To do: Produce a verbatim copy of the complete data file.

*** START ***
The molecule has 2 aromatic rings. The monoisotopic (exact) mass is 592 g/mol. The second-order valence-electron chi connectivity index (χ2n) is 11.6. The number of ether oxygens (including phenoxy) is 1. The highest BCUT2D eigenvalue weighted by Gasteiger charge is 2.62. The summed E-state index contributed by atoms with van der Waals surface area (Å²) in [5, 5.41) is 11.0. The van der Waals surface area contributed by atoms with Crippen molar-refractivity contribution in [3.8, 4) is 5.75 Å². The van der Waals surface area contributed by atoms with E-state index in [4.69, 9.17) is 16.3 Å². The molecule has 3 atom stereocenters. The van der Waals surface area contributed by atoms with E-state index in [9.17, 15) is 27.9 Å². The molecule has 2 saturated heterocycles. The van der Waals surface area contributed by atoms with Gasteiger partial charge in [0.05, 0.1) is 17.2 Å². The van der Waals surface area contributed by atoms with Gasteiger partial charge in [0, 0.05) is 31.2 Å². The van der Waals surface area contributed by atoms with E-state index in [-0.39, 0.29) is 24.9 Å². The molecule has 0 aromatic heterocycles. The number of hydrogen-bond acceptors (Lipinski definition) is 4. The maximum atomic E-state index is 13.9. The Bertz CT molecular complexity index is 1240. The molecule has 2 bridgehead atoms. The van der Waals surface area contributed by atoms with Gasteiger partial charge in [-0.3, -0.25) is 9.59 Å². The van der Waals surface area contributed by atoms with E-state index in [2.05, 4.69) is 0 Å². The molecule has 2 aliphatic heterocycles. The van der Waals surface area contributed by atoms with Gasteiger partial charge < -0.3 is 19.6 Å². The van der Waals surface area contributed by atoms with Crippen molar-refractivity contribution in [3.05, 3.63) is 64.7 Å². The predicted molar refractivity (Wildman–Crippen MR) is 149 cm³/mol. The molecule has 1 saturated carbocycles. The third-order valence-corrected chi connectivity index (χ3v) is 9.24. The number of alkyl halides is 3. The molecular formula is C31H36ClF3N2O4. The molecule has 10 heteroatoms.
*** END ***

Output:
The molecule has 2 aromatic rings. The monoisotopic (exact) mass is 592 g/mol. The second-order valence-electron chi connectivity index (χ2n) is 11.6. The number of ether oxygens (including phenoxy) is 1. The highest BCUT2D eigenvalue weighted by Gasteiger charge is 2.62. The summed E-state index contributed by atoms with van der Waals surface area (Å²) in [5, 5.41) is 11.0. The van der Waals surface area contributed by atoms with Crippen molar-refractivity contribution in [3.8, 4) is 5.75 Å². The van der Waals surface area contributed by atoms with E-state index in [4.69, 9.17) is 16.3 Å². The molecule has 3 atom stereocenters. The van der Waals surface area contributed by atoms with E-state index in [9.17, 15) is 27.9 Å². The molecule has 2 saturated heterocycles. The van der Waals surface area contributed by atoms with Gasteiger partial charge in [0.05, 0.1) is 17.2 Å². The van der Waals surface area contributed by atoms with Gasteiger partial charge in [0, 0.05) is 31.2 Å². The van der Waals surface area contributed by atoms with E-state index in [-0.39, 0.29) is 24.9 Å². The molecule has 0 aromatic heterocycles. The number of hydrogen-bond acceptors (Lipinski definition) is 4. The maximum atomic E-state index is 13.9. The Bertz CT molecular complexity index is 1240. The molecule has 2 bridgehead atoms. The van der Waals surface area contributed by atoms with Gasteiger partial charge in [-0.3, -0.25) is 9.59 Å². The van der Waals surface area contributed by atoms with E-state index in [2.05, 4.69) is 0 Å². The molecule has 2 aliphatic heterocycles. The van der Waals surface area contributed by atoms with Gasteiger partial charge < -0.3 is 19.6 Å². The van der Waals surface area contributed by atoms with Crippen molar-refractivity contribution in [3.05, 3.63) is 64.7 Å². The predicted molar refractivity (Wildman–Crippen MR) is 149 cm³/mol. The molecule has 1 saturated carbocycles. The third-order valence-corrected chi connectivity index (χ3v) is 9.24. The number of alkyl halides is 3. The molecular formula is C31H36ClF3N2O4. The molecule has 10 heteroatoms.